Fighting climate change with bamboo

This file photo shows a boy running through an alley between bamboo houses built in the compound of a Buddhist monastery and meditation centre sheltering hundreds of displaced families in a suburb of Myanmar's former capital Yangon. (Ye Aung Thu / AFP Photo)

The world has 11 years left, as reported by the Intergovernmental Panel on Climate Change (IPCC) to beef up its efforts to reduce global temperatures before it crosses the threshold leading to climate catastrophe. While ASEAN countries have expressed their joint commitment through national pledges to take action and fight climate change, they are also focusing on developing their nations as well. GlobalData’s lead economist for Construction Industry, Danny Richards, said that construction output among ASEAN member states will grow six percent annually over the next five years. 

However, the building sector accounts for 39 percent of global carbon emissions, where 28 percent is from building operations (heating, cooling, lighting, etc.) and 11 percent is attributed to embodied-carbon emission which refers to carbon that is released during the construction process and material manufacturing. Cement and steel emit eight percent and nine percent, respectively of the total amount of greenhouse gas (GHG) emissions in the world. 

Director of the World Green Building Council (World GBC), James Drinkwater, says that once a building of high-embodied-carbon emission is constructed, those emissions add to the total amount of carbon in the air. The construction sector can reduce carbon emission by using materials with low or no embodied carbon. 

Architects too can play a part in this process with their creative designs. They can limit the environmental impact of the buildings they design by reducing GHG emissions. This can be done by innovating with technology and influencing the choice of materials used. 

Bamboo as a mitigation strategy

The International Bamboo and Rattan Organisation (INBAR) suggests that bamboo can play a significant role in helping countries meet the United Nations’ (UN) sustainable development goals or SDGs and help combat the effects of climate change. Across Southeast Asia, bamboo architecture is growing in popularity and bamboo is fast becoming the material of choice for architects. Vo Trong Nghia, a Vietnamese architect has pledged to bring nature back into the urban environment through the use of sustainable materials, notably bamboo. Architecture is defining a new regional and local identity through projects using bamboo to demonstrate a sensitivity to the land, environment and culture.

Source: Various

The preference for bamboo is perhaps due to its availability and inherent strength. Bamboo comes from the botanical family of grasses that is resistant to tensile stress. The culm, a term for its thin and hollow stem and the tension resistant fibre within makes it easy to bend in extreme ways without breaking; making the material superior to timber and even comparable to steel. It grows faster than wood and under favourable conditions can have healthier, stronger and flexible culm. Though bamboo is designated as a material for low load bearing structures, it has the potential to replace steel in construction as evidenced by the construction of big span, multi-purpose halls and schools. In Chiang Mai, the Panyaden Bamboo Sports Hall has won multiple awards for the use of bamboo as a modern structural material.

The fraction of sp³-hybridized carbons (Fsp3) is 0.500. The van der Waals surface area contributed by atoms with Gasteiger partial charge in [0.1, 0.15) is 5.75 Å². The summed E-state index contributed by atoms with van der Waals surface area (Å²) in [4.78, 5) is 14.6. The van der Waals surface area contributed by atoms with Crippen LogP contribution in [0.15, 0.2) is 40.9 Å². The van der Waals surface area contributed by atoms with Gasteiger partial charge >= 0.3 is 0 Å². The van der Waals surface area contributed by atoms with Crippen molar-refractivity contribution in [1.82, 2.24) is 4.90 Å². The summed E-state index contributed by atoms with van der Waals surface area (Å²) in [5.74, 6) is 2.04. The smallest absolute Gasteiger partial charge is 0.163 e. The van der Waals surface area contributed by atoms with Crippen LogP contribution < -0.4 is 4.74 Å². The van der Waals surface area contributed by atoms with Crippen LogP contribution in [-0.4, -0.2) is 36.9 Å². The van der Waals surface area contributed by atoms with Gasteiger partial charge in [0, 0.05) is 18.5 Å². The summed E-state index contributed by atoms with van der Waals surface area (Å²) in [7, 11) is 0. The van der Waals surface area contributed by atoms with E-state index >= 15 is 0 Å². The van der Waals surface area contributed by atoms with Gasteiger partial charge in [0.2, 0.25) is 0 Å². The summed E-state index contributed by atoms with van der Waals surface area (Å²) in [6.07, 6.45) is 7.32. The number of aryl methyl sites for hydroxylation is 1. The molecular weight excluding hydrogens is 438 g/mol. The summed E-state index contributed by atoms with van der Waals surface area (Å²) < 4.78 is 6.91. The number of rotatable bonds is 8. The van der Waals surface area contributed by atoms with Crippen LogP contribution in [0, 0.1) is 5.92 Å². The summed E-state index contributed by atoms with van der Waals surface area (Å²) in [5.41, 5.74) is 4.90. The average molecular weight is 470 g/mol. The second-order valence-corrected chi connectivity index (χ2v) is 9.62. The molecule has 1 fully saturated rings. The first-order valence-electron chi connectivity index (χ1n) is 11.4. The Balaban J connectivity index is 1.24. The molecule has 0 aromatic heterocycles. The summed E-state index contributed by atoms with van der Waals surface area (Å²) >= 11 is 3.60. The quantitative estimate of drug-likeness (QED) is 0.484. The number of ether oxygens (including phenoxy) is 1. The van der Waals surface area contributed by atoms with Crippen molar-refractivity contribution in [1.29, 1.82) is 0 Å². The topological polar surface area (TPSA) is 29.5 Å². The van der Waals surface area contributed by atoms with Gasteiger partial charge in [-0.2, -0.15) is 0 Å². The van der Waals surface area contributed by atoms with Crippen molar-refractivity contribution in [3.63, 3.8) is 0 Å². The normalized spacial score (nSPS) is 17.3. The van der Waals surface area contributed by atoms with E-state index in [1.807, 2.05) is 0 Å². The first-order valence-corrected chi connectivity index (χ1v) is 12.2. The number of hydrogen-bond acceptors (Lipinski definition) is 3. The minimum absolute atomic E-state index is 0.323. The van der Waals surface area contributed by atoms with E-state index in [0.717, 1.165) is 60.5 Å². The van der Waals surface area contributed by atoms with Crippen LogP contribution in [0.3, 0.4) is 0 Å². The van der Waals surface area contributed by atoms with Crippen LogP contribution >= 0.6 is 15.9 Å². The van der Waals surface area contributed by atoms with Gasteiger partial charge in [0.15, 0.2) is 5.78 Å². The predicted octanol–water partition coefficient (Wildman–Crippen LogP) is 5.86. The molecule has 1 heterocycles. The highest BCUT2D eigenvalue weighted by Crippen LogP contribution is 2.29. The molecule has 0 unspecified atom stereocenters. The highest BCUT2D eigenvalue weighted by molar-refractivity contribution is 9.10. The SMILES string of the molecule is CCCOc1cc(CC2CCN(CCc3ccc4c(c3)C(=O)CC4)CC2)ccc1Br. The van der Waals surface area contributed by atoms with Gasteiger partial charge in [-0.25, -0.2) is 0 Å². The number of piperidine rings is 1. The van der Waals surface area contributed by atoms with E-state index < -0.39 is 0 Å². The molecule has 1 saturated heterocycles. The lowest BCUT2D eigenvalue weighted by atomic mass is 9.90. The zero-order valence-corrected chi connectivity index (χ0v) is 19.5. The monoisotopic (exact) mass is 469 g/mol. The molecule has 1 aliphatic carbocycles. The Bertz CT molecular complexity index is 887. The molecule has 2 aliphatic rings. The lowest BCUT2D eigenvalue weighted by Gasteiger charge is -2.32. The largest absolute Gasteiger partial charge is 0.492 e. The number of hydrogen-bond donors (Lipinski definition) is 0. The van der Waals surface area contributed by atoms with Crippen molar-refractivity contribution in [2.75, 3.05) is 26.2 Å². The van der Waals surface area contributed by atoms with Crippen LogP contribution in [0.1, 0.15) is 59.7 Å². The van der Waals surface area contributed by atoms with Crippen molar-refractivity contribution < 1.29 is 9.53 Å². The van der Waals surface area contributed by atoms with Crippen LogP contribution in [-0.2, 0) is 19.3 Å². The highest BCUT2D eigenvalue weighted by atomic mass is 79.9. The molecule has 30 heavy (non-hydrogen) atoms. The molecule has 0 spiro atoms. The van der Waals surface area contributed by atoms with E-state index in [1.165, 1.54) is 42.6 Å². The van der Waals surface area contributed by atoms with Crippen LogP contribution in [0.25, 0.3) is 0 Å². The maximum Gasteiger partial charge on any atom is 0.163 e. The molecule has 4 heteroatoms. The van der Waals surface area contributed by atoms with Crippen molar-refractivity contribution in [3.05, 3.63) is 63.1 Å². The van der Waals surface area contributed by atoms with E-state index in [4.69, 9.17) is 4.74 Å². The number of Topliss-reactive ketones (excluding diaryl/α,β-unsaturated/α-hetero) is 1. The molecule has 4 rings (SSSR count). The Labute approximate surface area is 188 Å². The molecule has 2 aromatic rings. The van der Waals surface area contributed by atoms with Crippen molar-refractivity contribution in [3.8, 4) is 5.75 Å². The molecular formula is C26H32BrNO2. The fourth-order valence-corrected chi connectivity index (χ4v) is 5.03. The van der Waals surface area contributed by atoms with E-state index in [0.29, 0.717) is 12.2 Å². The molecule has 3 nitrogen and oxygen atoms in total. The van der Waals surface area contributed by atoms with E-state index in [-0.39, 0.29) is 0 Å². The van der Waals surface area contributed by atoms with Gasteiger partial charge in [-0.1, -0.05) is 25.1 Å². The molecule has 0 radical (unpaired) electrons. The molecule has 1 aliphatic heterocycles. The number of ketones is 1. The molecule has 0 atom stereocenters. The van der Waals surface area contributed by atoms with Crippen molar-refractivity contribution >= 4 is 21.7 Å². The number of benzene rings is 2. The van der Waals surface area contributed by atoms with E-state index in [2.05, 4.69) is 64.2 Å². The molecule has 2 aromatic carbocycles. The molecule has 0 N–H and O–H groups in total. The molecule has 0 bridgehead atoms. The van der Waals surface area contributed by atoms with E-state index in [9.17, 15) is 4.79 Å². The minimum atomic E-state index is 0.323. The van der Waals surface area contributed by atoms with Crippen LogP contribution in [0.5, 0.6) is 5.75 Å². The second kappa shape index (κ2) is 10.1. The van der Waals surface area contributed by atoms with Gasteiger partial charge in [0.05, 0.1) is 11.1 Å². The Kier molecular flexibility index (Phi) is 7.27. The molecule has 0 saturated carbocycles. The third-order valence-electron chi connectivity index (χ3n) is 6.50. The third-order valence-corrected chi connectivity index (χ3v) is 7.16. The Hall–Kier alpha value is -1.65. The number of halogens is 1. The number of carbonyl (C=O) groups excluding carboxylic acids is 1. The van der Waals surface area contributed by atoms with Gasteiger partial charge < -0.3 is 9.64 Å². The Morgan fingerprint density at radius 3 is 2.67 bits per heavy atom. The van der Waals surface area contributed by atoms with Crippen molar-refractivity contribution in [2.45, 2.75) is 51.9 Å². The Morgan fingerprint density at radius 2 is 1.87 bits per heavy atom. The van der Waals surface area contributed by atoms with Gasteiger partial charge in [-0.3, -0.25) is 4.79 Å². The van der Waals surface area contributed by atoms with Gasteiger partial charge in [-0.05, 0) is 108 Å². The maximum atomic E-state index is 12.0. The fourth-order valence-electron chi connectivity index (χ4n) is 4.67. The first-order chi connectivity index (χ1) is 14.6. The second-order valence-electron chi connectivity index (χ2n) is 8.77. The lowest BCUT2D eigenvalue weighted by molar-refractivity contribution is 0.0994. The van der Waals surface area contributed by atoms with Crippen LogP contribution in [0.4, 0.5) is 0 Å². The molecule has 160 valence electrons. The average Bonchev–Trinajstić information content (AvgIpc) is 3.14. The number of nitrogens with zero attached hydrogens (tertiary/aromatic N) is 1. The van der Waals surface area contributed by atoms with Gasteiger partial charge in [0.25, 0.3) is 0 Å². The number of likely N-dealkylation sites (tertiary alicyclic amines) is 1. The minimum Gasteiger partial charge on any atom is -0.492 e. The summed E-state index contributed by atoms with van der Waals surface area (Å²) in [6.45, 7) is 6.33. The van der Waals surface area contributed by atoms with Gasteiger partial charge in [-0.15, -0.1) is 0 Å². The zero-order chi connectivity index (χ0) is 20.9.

The bamboo market strengthens local value chains in countries like Vietnam, Thailand and Indonesia. It also costs less than steel by weight and can provide affordable, resilient infrastructure to communities in the region. 

However, bamboo does have a few weaknesses including vulnerability to attacks by fungus, swelling and shrinking behaviour, all of which can be overcome with coating and treatments. Bamboo fibre can be extracted and combined with other materials to create a composite. It can also be used in residential and commercial buildings, as either an accenting material or main structural component. Unfortunately, in some countries like Malaysia, its usage in urban areas still proves to be a challenge as local building codes and standards do not recognise bamboo as a proper building material, especially with regards to fire safety.  

Bamboo’s capacity to absorb carbon emission from the atmosphere makes it a viable material of choice to reduce global warming. Unfortunately, the construction industry currently prefers using glass, steel and stone for materials instead. In the few years left for mankind to slow down global warming, choosing sustainable alternatives for construction materials could be critical.

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